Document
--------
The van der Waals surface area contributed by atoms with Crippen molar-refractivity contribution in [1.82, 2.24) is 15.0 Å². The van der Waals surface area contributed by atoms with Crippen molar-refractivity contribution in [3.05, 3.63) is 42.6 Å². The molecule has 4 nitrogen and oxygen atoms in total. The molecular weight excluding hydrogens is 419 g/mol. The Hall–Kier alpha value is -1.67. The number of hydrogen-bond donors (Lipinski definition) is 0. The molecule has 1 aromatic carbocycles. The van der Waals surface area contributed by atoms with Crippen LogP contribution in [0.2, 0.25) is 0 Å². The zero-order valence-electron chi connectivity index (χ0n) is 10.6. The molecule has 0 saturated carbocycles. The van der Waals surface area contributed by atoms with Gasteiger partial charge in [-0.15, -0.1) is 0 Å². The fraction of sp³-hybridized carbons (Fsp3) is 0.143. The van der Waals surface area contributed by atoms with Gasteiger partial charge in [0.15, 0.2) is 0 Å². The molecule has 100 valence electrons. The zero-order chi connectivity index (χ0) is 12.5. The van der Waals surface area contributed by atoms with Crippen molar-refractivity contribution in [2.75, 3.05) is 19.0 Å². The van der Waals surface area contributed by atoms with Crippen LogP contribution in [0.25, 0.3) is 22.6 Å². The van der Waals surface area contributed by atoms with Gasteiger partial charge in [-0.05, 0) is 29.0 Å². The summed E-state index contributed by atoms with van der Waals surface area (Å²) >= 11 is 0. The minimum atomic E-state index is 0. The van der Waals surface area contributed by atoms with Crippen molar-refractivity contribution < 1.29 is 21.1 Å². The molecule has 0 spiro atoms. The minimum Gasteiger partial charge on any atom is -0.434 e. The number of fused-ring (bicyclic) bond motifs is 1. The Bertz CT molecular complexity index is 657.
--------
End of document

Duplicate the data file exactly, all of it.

The van der Waals surface area contributed by atoms with Crippen molar-refractivity contribution in [1.82, 2.24) is 15.0 Å². The van der Waals surface area contributed by atoms with Crippen molar-refractivity contribution in [3.05, 3.63) is 42.6 Å². The molecule has 4 nitrogen and oxygen atoms in total. The molecular weight excluding hydrogens is 419 g/mol. The Hall–Kier alpha value is -1.67. The number of hydrogen-bond donors (Lipinski definition) is 0. The molecule has 1 aromatic carbocycles. The van der Waals surface area contributed by atoms with Crippen LogP contribution in [0.2, 0.25) is 0 Å². The zero-order valence-electron chi connectivity index (χ0n) is 10.6. The molecule has 0 saturated carbocycles. The van der Waals surface area contributed by atoms with Gasteiger partial charge in [-0.15, -0.1) is 0 Å². The fraction of sp³-hybridized carbons (Fsp3) is 0.143. The van der Waals surface area contributed by atoms with Gasteiger partial charge in [0.15, 0.2) is 0 Å². The molecule has 100 valence electrons. The zero-order chi connectivity index (χ0) is 12.5. The van der Waals surface area contributed by atoms with Crippen molar-refractivity contribution in [2.75, 3.05) is 19.0 Å². The van der Waals surface area contributed by atoms with Crippen LogP contribution in [0.25, 0.3) is 22.6 Å². The van der Waals surface area contributed by atoms with Gasteiger partial charge in [-0.05, 0) is 29.0 Å². The summed E-state index contributed by atoms with van der Waals surface area (Å²) >= 11 is 0. The minimum atomic E-state index is 0. The van der Waals surface area contributed by atoms with Crippen molar-refractivity contribution < 1.29 is 21.1 Å². The molecule has 0 spiro atoms. The minimum Gasteiger partial charge on any atom is -0.434 e. The number of fused-ring (bicyclic) bond motifs is 1. The Bertz CT molecular complexity index is 657.